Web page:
A Gritty Musical Journey
Mexico City’s rising noise-pop group Howless releases their first album To Repel Ghosts, consisting of8 varying and colorful tracks that put the group on the map. In it, the group tackles ideas such as consciousness, toxic relationships and hysteria by using electronic and heavier rock elements mixed in throughout. Each song is able to stand out with very original and mature themes both musically and texturally as well.
The opening track on the album, “Fade out,” ironically starts out with a bang. The song creates an atmosphere that the Latin group often follows for the rest of the songs on the album. With a repetitious and growing chant with muffled vocals behind, the song creates an immediate hook to keep listeners engaged. The entire album itself takes the listener on a musical journey by creating a dreamy atmosphere immediately on its first track.
The singles released are particular standouts for the album, with the most popular song as of now being “Levels.” This track, unlike the others on the album, is airy in instrumentation and feels closer to a lighter indie rock feel than the harder, voice pop or rock themes on the rest of the album. This is because of the emphasis on the echoing aspects of the harmonies along with the softer percussion, arpeggiated synthesizers and velvety guitar timbre.
“Levels” is the least ‘intense’ song on the album, however, this makes it a standout and different from the rest. Although the song sounds more cheery or upbeat at first glance, the lyricism is where this song shines. It discusses the uncertainty in a relationship, writing on the lack of communication and trust between the other person. The main melody is repeated over and over, “What do you feel?” There are also themes of self-sabotage and staying in toxic relationships that are destructive in the end. The second verse discusses this with wonderful word choice, saying, “This must be the place. Read my eyes, feel the atomic energy. Hold my door, please. Burn my heartbeat.” The wonderful word choice and lyricism can be traced back to the work of Dominique Sánchez and Mauricio Tinajero.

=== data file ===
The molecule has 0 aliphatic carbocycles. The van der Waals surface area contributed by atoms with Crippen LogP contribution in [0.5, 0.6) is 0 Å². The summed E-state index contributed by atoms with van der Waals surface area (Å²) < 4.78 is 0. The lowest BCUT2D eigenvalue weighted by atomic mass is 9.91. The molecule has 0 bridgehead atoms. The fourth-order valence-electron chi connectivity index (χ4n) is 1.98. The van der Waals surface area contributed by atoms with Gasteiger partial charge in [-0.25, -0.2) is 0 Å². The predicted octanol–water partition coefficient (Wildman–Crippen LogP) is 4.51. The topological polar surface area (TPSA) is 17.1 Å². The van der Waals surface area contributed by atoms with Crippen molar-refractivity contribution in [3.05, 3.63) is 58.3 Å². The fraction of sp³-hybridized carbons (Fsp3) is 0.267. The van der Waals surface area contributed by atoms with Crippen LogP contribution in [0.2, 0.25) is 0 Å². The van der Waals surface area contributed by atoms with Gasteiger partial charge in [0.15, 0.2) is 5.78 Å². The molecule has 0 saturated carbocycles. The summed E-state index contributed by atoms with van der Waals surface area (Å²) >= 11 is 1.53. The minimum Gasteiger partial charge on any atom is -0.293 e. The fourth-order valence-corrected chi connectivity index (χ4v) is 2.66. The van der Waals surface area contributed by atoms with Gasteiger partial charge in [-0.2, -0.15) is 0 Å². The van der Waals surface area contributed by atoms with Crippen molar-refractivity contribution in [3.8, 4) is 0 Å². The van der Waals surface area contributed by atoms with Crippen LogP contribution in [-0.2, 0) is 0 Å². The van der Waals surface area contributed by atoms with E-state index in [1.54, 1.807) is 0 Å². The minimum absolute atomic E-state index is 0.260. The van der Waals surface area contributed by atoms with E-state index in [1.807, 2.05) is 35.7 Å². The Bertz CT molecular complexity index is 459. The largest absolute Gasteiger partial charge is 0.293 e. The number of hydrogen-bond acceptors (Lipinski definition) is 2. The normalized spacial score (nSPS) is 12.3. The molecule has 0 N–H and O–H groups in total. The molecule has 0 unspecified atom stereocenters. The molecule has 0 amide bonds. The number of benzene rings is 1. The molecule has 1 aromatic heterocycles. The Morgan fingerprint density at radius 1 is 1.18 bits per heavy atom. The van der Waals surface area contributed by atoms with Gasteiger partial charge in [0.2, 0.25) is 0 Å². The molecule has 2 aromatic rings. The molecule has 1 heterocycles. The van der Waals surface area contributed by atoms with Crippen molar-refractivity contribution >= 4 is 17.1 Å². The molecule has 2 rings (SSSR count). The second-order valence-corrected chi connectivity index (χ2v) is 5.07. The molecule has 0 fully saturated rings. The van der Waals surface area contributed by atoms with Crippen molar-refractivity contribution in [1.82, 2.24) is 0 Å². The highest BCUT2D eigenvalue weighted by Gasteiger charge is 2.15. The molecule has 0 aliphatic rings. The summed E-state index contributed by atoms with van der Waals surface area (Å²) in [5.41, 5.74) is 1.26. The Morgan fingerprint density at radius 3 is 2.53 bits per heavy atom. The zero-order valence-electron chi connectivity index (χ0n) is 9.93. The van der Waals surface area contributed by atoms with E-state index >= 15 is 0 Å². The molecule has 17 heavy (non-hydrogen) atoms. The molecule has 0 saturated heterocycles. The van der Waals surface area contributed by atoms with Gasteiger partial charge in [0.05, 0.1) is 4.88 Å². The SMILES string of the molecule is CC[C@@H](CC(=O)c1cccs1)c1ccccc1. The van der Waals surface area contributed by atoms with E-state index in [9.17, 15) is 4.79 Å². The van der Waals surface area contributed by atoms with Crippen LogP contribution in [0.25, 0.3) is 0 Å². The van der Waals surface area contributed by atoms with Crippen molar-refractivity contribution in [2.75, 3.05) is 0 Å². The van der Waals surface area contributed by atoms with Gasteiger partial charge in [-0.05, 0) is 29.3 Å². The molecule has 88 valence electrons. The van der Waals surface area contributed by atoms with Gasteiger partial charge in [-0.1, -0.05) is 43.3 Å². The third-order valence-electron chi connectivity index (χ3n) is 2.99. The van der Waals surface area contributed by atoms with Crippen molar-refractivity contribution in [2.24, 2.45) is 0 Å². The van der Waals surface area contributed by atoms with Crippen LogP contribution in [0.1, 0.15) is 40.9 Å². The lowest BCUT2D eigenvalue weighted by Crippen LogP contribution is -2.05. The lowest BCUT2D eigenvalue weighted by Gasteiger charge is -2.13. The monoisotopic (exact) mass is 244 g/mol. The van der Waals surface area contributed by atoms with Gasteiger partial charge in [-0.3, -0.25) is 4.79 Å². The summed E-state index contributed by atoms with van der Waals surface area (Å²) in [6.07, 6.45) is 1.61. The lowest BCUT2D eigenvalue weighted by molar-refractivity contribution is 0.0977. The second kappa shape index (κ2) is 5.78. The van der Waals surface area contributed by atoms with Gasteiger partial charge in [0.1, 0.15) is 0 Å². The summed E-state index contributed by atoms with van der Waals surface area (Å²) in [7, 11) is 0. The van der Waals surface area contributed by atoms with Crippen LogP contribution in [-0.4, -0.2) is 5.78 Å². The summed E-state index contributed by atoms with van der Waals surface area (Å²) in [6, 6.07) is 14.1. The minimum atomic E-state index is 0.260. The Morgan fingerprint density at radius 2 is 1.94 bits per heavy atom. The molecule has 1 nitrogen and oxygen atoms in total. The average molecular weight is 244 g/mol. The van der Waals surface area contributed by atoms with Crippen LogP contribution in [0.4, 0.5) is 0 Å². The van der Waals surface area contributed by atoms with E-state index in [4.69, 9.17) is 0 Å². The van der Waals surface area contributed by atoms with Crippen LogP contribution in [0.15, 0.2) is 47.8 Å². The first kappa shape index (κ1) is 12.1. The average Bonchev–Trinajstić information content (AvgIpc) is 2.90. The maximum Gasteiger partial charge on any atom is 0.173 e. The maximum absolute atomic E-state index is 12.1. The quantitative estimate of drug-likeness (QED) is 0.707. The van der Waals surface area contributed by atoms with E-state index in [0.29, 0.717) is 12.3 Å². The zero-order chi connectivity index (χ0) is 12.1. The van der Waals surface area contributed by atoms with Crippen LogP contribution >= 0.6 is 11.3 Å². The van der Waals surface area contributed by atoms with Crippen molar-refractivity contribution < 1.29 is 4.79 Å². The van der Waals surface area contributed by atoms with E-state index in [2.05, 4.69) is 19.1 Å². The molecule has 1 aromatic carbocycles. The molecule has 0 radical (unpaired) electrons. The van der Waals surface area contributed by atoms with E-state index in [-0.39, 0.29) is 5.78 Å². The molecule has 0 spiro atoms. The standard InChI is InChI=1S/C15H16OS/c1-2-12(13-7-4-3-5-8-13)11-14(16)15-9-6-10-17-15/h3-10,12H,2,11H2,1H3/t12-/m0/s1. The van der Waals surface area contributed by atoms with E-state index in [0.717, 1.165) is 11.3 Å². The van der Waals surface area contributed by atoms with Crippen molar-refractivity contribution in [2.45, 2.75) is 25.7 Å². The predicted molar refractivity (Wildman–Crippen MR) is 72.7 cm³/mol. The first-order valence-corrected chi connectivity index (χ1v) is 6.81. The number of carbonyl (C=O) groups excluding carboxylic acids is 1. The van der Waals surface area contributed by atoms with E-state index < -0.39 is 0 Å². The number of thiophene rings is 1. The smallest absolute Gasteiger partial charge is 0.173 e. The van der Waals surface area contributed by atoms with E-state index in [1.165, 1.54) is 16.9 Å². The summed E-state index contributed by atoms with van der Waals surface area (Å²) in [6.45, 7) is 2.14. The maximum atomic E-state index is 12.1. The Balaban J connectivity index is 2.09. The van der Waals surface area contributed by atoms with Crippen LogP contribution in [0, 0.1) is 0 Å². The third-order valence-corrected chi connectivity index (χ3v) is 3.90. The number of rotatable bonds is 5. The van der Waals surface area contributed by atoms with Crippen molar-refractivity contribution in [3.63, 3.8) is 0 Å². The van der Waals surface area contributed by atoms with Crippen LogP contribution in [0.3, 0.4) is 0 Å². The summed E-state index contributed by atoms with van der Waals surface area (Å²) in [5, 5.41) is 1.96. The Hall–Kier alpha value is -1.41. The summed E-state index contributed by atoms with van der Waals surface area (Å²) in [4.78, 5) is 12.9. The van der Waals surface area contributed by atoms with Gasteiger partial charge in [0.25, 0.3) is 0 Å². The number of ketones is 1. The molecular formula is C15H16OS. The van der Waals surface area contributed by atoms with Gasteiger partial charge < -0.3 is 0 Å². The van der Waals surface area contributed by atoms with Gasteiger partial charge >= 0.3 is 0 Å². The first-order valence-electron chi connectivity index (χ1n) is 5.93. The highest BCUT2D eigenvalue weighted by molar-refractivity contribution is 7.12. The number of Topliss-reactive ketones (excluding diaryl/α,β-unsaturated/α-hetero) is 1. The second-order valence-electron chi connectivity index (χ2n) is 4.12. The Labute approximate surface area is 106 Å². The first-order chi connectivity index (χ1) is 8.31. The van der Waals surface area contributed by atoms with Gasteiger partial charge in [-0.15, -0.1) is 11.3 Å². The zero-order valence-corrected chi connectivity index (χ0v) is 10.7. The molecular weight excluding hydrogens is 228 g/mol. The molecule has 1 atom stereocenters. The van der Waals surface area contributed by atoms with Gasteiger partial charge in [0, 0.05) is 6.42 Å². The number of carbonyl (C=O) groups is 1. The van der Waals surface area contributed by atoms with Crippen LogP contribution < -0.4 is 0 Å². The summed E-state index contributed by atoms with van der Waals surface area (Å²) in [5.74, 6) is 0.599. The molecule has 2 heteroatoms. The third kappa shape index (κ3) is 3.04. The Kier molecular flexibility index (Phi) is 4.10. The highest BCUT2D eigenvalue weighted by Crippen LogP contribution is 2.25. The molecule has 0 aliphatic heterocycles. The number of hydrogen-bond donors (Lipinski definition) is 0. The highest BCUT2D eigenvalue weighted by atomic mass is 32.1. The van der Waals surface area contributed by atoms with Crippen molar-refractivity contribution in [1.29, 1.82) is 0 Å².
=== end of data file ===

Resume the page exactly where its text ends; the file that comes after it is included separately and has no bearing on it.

Another single that makes its mark on the album is “Rain and Ice.” With the more central heavier rock and pop elements integrated into the track, the song itself is interwoven with silky vocals and a beautiful and catchy chorus to match. The song is dreamy and gives this feeling with the mixed synth of a moody and dark atmosphere. What makes this song different from the others is its catchy beat and heavy-hitting percussion. The song during the bridge and riffs is able to play with the atmospheric undertones and create a really interesting sound. It was an easy choice as a single and is a great representation of Howless as a whole.
Overall, To Repel Ghosts is a strong and unique first release to Howless’s lineup. It definitely puts this group on the map as newly emerging artists to be watched for future releases. With the way Sánchez and Tinajero are able to craft witty lyricism that tackles darker topics to the original darker synth and rock instrumentals, this album leaves an impact long after listening. One can tell that lots of thought and passion were put behind every chord and word. It surely is an incredible debut album for this up-and-coming band.